Exploring the Fusion of Pharmaceuticals and 3D Printing: Breakthroughs in Weight Loss Treatments and Medical Tools

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Charles R. Goulding and Preeti Sulibhavi discuss the impact of 3D printing on weight loss drugs.

A recent article in the Financial Times spotlighted weight loss drugs and the pharmaceutical companies that produce these pills. These drugs, often dubbed obesity drugs, have become a lucrative business.

The focus of the article was Eli Lilly and Novo Nordisk. Eli Lilly is the company responsible for Mounjaro, an injectable diabetes medication with positive clinical trial results for weight loss. Novo Nordisk is known for Ozempic, a diabetes drug notable for its memorable advertising jingle and weight loss benefit.

In the current year alone, Novo Nordisk and Eli Lilly have invested as much as US$3.5 billion into the development of obesity and weight loss drugs. One strategy undertaken by companies like Novo Nordisk involves the acquisition of specialized obesity drug manufacturers, such as Inversago. The motivation behind Novo Nordisk’s acquisition was its goal to develop a novel, receptor-based treatment for obesity, diabetes, and related complications.

We have discussed hospitals and 3D printing, medtech and 3D printing and bioprinting. The topic of weight loss is a concern many individuals deal with, 3D printing shows promise in providing assistance in this area.

Initially, sectors such as medtech, bariatric surgery, food and drink, and restaurant and hospitality displayed negativity. Fear was that emphasis on weight loss would affect dining income. However, the perspective now is that people who undergo treatments for diabetes and weight loss also engage in dining and enjoy some of their favorite foods and beverages as they undergo the treatment.

In relation to medtech and surgeries, the CFO of Johnson & Johnson (J&J), Joseph Wolk, has suggested that these drugs could potentially make obese patients eligible for other procedures that utilize J&J products, despite a possible minor decline in bariatric surgeries initially. These weight loss drugs may not be tolerated or effective for all patients hence some may still necessitate surgery, which frequently requires specific medtech in terms of implants and devices.

Currently, many bariatric procedures adapt adjustable gastric bands, duodenal-ileal bypass sleeves, and laparoscopy.

Even robotic surgeries are being conducted where robotic arms hold a variety of instruments like scissors, graspers and staplers, and the surgeon operates by using a computer that controls the robotic arms to perform the actual, physical surgery.

Many of these items could potentially be 3D printed, such as laparoscopic cameras, bypass sleeves and even parts of the gastric bands.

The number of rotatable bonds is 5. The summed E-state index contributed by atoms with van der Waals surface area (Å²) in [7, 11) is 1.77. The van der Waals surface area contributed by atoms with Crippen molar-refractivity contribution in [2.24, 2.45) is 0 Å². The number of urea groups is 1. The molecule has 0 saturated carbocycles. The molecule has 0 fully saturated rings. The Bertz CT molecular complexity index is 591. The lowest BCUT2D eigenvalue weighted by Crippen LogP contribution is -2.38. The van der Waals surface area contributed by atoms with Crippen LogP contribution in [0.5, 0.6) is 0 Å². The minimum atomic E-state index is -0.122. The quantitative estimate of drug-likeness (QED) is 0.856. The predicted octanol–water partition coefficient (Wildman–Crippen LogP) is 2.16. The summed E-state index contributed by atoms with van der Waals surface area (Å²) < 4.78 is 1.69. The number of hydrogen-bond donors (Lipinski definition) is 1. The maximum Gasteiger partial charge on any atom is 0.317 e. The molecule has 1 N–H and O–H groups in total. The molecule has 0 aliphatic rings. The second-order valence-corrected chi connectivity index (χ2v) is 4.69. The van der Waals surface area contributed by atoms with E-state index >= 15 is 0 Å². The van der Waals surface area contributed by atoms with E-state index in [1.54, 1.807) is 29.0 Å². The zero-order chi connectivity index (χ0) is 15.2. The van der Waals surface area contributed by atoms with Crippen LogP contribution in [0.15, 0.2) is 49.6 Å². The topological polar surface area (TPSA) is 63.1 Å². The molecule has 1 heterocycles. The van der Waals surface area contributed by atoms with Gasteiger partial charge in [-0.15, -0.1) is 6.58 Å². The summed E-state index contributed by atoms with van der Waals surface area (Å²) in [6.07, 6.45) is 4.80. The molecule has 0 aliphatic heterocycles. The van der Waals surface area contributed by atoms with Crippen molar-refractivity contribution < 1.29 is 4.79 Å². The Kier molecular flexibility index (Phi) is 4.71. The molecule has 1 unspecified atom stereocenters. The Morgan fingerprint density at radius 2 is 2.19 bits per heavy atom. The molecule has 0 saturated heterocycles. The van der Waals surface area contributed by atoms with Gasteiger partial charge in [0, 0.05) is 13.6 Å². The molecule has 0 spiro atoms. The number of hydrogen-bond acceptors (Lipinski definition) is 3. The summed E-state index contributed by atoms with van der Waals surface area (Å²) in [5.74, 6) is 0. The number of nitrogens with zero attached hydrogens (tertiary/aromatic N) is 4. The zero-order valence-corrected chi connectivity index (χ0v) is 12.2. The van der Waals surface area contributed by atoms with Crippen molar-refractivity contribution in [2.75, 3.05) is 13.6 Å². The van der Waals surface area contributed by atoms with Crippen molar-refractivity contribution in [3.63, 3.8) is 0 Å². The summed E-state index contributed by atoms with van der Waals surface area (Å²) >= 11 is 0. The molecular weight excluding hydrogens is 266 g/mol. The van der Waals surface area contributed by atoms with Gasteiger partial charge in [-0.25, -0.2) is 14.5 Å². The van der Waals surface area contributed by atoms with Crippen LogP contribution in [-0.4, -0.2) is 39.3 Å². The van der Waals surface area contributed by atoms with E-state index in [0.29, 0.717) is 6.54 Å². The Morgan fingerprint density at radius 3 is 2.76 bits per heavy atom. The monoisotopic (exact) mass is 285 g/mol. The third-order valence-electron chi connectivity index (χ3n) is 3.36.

Furthermore, weight loss drugs are often prescribed pre-operatively and post-operatively for other surgeries, such as knee and hip, to reduce the weight load on the joint for better healing.

Medication and 3D Printing

Weight loss drugs often serve multiple purposes, such as treating diabetes. Frequently, those who need to lose weight also battle other health-related issues like high cholesterol or high blood pressure. This scenario may lead to the patient having to consume a variety of medicines in multiple doses.

One solution to manage such cases more efficiently is to 3D print the medicines. Using 3D printers, pills are created for patients stricken by multiple diseases. These pills have different compartments for different drugs, limiting the total number of medicines a patient has to consume. They also have varied release profiles. This approach has led to numerous compounding pharmacies exploring the method. In previous articles on Fabbaloo, we’ve also discussed how big pharmaceutical companies are reshoring and implementing 3D printing.

The Research & Development Tax Credit

The Research and Development (R&D) Tax Credit, now a permanent feature, is designed for businesses that are inventing new or enhancing existing products, processes, and/or software.

Companies can increase their R&D Tax Credit by leveraging 3D printing. For instance, employee salaries involved in constructing, testing, and fine-tuning 3D printed prototypes can be accounted for as an eligible portion of time under the R&D Tax Credit. Furthermore, time dedicated to integrating 3D printing hardware and software as a means of process improvement qualifies as an eligible activity. Also, the cost of filaments used during the development stage can be claimed back.

Regardless of its utility in prototyping or final production, 3D printing is a reliable sign of R&D Credit eligible activities in progress. Companies integrating this technology at any level should think about exploiting the R&D Tax Credits.


We have heard that developed nations tend to have populations with higher rates of obesity and other related health issues. With Novo Nordisk and Eli Lilly ramping up their weight loss specialization arsenal, there are more reasons to consider using 3D printers for creating pills and tablets for patients being treated for multiple health issues. Furthermore, not all patients will be successful on the drug treatments, so surgery is still on the table. The 3D printing industry can be in a win-win situation either way.

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